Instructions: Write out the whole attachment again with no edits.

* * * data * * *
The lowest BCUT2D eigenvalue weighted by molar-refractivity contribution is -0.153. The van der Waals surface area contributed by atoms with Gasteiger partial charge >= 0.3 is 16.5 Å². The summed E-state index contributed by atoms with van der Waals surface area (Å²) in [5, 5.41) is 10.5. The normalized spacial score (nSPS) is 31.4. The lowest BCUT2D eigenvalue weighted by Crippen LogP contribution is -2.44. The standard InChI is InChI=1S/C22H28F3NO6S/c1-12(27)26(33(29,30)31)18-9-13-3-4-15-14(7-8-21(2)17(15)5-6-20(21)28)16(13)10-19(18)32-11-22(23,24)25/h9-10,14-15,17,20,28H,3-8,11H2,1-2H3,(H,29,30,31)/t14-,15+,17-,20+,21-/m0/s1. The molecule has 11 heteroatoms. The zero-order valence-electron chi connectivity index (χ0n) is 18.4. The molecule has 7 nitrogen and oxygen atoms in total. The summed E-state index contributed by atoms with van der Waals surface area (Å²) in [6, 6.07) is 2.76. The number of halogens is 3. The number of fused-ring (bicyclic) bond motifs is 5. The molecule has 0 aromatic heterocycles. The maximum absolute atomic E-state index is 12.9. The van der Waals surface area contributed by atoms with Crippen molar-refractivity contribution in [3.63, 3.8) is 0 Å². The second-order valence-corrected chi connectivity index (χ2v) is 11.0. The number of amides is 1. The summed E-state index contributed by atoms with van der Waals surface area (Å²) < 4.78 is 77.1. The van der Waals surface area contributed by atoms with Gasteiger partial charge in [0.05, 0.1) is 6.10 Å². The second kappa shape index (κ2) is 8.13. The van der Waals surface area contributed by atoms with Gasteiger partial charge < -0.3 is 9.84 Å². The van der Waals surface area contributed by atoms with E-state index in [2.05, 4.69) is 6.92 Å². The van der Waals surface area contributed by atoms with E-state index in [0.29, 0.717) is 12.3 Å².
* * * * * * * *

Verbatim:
The lowest BCUT2D eigenvalue weighted by molar-refractivity contribution is -0.153. The van der Waals surface area contributed by atoms with Gasteiger partial charge >= 0.3 is 16.5 Å². The summed E-state index contributed by atoms with van der Waals surface area (Å²) in [5, 5.41) is 10.5. The normalized spacial score (nSPS) is 31.4. The lowest BCUT2D eigenvalue weighted by Crippen LogP contribution is -2.44. The standard InChI is InChI=1S/C22H28F3NO6S/c1-12(27)26(33(29,30)31)18-9-13-3-4-15-14(7-8-21(2)17(15)5-6-20(21)28)16(13)10-19(18)32-11-22(23,24)25/h9-10,14-15,17,20,28H,3-8,11H2,1-2H3,(H,29,30,31)/t14-,15+,17-,20+,21-/m0/s1. The molecule has 11 heteroatoms. The zero-order valence-electron chi connectivity index (χ0n) is 18.4. The molecule has 7 nitrogen and oxygen atoms in total. The summed E-state index contributed by atoms with van der Waals surface area (Å²) in [6, 6.07) is 2.76. The number of halogens is 3. The number of fused-ring (bicyclic) bond motifs is 5. The molecule has 0 aromatic heterocycles. The maximum absolute atomic E-state index is 12.9. The van der Waals surface area contributed by atoms with Crippen molar-refractivity contribution in [3.63, 3.8) is 0 Å². The second-order valence-corrected chi connectivity index (χ2v) is 11.0. The number of amides is 1. The summed E-state index contributed by atoms with van der Waals surface area (Å²) < 4.78 is 77.1. The van der Waals surface area contributed by atoms with Gasteiger partial charge in [0.05, 0.1) is 6.10 Å². The second kappa shape index (κ2) is 8.13. The van der Waals surface area contributed by atoms with Gasteiger partial charge < -0.3 is 9.84 Å². The van der Waals surface area contributed by atoms with E-state index in [2.05, 4.69) is 6.92 Å². The van der Waals surface area contributed by atoms with E-state index in [0.29, 0.717) is 12.3 Å².